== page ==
by Dr. Shen Dingli

January 22, 2014 (TSR) – The U.S. Senate on Jan. 16 passed its spending bill for 2014, including the “comfort women” issue, following a similar move by the House of Representatives. It marks the first time the U.S. Congress has formally urged the Japanese government to face up to and apologize for the historical issue.

Enlisting comfort women was among the horrifying acts committed by Japanese troops during their imperial invasions over the last century. The former U.S. Secretary of State Hillary Clinton earlier urged the State Department to drop the euphemistic term “comfort women,” but instead say “enforced sex slaves.”

shen-dingli-smallAfter World War II Japan briefly embarked on the road of peaceful development, but the country’s right-wing force kept showing its dissatisfaction, mainly by denying war crimes.

Regarding the postwar conviction as an “injustice,” the rightwing activists idolize war criminals and deny drafting comfort women. The visits by top political figures to the war-related Yasukuni Shrine are just another clumsy contention against human conscience and international justice.

The U.S. government has not been totally indifferent. Many law makers have also expressed alarm at Tokyo’s reluctance to face up to its own invasion history.

Late Senator Henry Hyde and late Congressman Tom Lantos were firmly opposed to Junichiro Koizumi’s Shrine visits, besides condemning Japan’s right wing for denying the comfort women issues.

In the present Capitol Hill make up, Japanese American Congressman Mike Honda has repeatedly lashed out at Tokyo’s erroneous dictions on comfort women issues. Honda has even pointed out on multiple occasions that the Diaoyu Islands belong to China. Honda has said Japan must assume responsibility for its World War II history and apologize to China.

The 2014 budget bills recently passed by the House formally called on Secretary of State John Kerry to encourage “the government of Japan to address the issues raised” in a 2007 resolution, that called on Japan to “formally acknowledge, apologize and accept historical responsibility in a clear and unequivocal manner” for the forced enlistment of more than 200 thousand young women into military sex slavery during their colonial rule of Asia.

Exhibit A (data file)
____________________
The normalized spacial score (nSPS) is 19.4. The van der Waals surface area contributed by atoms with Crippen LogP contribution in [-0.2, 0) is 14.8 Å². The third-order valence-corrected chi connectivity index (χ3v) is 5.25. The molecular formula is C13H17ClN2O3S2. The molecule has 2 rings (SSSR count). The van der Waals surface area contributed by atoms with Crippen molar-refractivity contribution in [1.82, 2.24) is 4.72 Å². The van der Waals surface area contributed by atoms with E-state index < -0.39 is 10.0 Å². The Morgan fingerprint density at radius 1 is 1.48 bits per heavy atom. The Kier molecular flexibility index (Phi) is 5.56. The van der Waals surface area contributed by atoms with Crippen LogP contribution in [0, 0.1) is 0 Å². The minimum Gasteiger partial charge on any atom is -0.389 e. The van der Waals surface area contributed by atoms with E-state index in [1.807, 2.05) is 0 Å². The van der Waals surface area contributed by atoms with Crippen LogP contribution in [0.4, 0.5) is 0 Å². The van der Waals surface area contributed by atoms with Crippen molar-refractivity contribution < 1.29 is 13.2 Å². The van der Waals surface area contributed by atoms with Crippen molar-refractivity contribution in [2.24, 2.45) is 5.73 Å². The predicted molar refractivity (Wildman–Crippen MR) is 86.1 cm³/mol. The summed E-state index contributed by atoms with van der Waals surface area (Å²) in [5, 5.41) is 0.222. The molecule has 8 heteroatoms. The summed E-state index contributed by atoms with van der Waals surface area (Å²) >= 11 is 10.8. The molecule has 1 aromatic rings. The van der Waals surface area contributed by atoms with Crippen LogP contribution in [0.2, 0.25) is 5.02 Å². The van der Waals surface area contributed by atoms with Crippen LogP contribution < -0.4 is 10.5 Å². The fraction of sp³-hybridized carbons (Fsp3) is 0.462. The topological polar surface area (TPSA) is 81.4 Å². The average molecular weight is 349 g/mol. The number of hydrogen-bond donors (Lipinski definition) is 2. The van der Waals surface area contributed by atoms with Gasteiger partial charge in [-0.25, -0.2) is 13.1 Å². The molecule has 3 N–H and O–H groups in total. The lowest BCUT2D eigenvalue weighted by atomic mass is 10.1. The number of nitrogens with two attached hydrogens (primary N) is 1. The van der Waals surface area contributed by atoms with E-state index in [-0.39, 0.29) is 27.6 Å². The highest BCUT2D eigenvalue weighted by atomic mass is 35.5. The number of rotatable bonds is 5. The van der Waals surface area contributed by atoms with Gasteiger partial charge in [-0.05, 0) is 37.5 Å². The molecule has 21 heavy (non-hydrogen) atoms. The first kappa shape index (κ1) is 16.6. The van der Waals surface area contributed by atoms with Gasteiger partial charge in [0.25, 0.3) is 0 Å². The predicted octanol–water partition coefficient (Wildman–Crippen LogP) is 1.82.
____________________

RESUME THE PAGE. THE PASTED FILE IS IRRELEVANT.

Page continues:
The United States has been carrying out its “Asia-Pacific rebalance” over the past few years, trying to balance the emerging economies’ influence on the present international order, ultimately in a bid to ensure its own dominance in the region.

The unveiling in Glendale of a monument to honor "comfort women" from World War II.
The unveiling in Glendale of a monument to honor “comfort women” from World War II.

What Washington failed to anticipate is that Japan regarded the U.S. shift in strategy as its chance to shake off the postwar peaceful constitution. Japan regained non-binding military liberty in the name of collective self defense. Japan’s blatant military expansion inevitably triggered the alert from other countries in the region and beyond.

Judging the recent political development in Japan, Washington is bound to understand that the Japanese government has abused its “rebalancing” strategy, which has reduced Japan to a negative asset for the United States in its global strategy.

The United States must rectify Japan’s wrongdoings, both for Washington’s own geopolitical interest and to preserve the postwar international order, since a more reasonable Japan is also in the U.S. interest.

It is fair to say that the United States still has time to drag Japan back on track. If the United States still wishes to call itself a responsible superpower, it must seriously restrain Japan, especially in opposing Japan’s historical revisionist acts.


Dr. Shen Dingli, a physicist by training, is a professor of international relations, the Associate Dean of Fudan University’s Institute of International Studies and Director of Center for American Studies at Fudan University, Shanghai. He is also the founder and director of China’s first non-government-based Program on Arms Control and Regional Security at Fudan University. He is Vice President of Chinese Association of South Asian Studies, and Vice President of Shanghai Association of International Studies.  He received his Ph.D. in physics from Fudan in 1989 and did arms-control post-doc at Princeton University from 1989-1991.

The article was originally published in Chinese and translated by Chen boyuan.


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